Under mounting criticism that his foreign policy lacks coherence, direction, and strength, Barack Obama outlined his view regarding the role the U.S. ought to play in world affairs for the remainder of his presidency in a commencement speech to graduating cadets at West Point. He touched on a number of important issues around the world including the crisis in Ukraine, the Syrian civil war, and the threats posed by terrorism in the Middle East and Africa. The region of the world he conspicuously left out, aside from a passing mention of problems in the South China Sea, was East Asia.
The international order in Asia is coming apart at the seams, largely as a result of maritime disputes between China and its neighbors. It is no surprise that with the world’s attention focused on Ukraine and civil unrest in the Middle East, China has chosen to push the limits of its nine-dash line, where it controversially lays claim to nearly all of the South China Sea. The deployment of an oil rig within waters Vietnam claims as within their Exclusive Economic Zone (EEZ) has sparked protests and small-scale naval skirmishes between China and Vietnam. China has had similar problems with the Philippines in recent months, and disputes with Japan over the rightful owner of the Senkaku Islands are not disappearing anytime soon. Not to mention the decades-long dispute over the sovereign status of Taiwan and Hong Kong, which has also recently heated up.
In a similar fashion to Putin’s Russia, China is able to drum up popular support for aggressive and expansionist policies by appealing to the restoration of a gloried past, and as a result is flexing its military and economic muscles in a region that it would rather not share influence with the U.S. While Obama made a lot of important points last week on his view regarding the role the U.S. should play in the world, he missed a crucial opportunity to double down on his vaunted “Pivot to Asia,” once the staple of his foreign policy, and reassure U.S. allies in the region that Chinese aggression cannot be tolerated.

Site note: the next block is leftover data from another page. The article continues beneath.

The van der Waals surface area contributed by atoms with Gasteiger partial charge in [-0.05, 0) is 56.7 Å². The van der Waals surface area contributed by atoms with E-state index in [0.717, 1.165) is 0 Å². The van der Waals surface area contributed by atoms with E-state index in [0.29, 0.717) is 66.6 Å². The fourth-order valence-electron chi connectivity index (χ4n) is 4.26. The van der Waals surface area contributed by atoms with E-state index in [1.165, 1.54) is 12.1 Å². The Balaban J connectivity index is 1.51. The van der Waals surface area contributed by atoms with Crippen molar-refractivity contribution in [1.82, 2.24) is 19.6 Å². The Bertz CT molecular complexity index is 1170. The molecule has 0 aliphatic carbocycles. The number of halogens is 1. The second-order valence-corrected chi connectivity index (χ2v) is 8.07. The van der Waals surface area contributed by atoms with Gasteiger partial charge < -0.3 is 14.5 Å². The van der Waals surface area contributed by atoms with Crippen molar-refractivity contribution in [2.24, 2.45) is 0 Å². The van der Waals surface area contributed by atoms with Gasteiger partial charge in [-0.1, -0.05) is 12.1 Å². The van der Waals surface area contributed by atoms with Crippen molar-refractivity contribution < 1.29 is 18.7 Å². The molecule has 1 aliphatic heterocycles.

Now more than ever, the U.S. needs to get serious about reaching an agreement on the Trans-Pacific Partnership, the economic lynchpin of the Asia pivot that will not only bring about economic gains through increased trade but also signal the U.S. commitment to maintaining peace in the region. If TPP negotiations hit a snag and begin to go the way of the WTO’s Doha Round, the U.S. will have missed a key opportunity to show China that they are serious about maintaining a strong presence in the region.
While the biggest sticking point has been over Japanese tariffs to protect its agriculture and automobile industries, the lack of transparency and secrecy of negotiations has been most troubling to many in the U.S. Granting the president fast-track authority to allow the trade deal to go through will be crucial to its passing, and the best way to accomplish this is through greater transparency and openness about the potential economic and security benefits.
Another important step the U.S. needs to take, as Obama did indeed point out, is the long-overdue ratification of the Law of the Sea Treaty in the Senate. How hypocritical would it be for the U.S. to unilaterally condemn Chinese claims in the South China Sea when it’s not even a signatory to the international laws governing the sea? In the past, ASP has documented the security benefits that could result from ratifying the treaty.
Our allies in Asia need our security guarantees more than ever, and a renewed focus on keeping a strong footprint in the region is essential to checking Chinese aggression. Obama’s “Pivot to Asia” policy took a back seat to Ukraine and the Middle East last week. With the next Crimea more likely located in the Pacific Ocean than the Black Sea, let’s hope this isn’t a sign of things to come.
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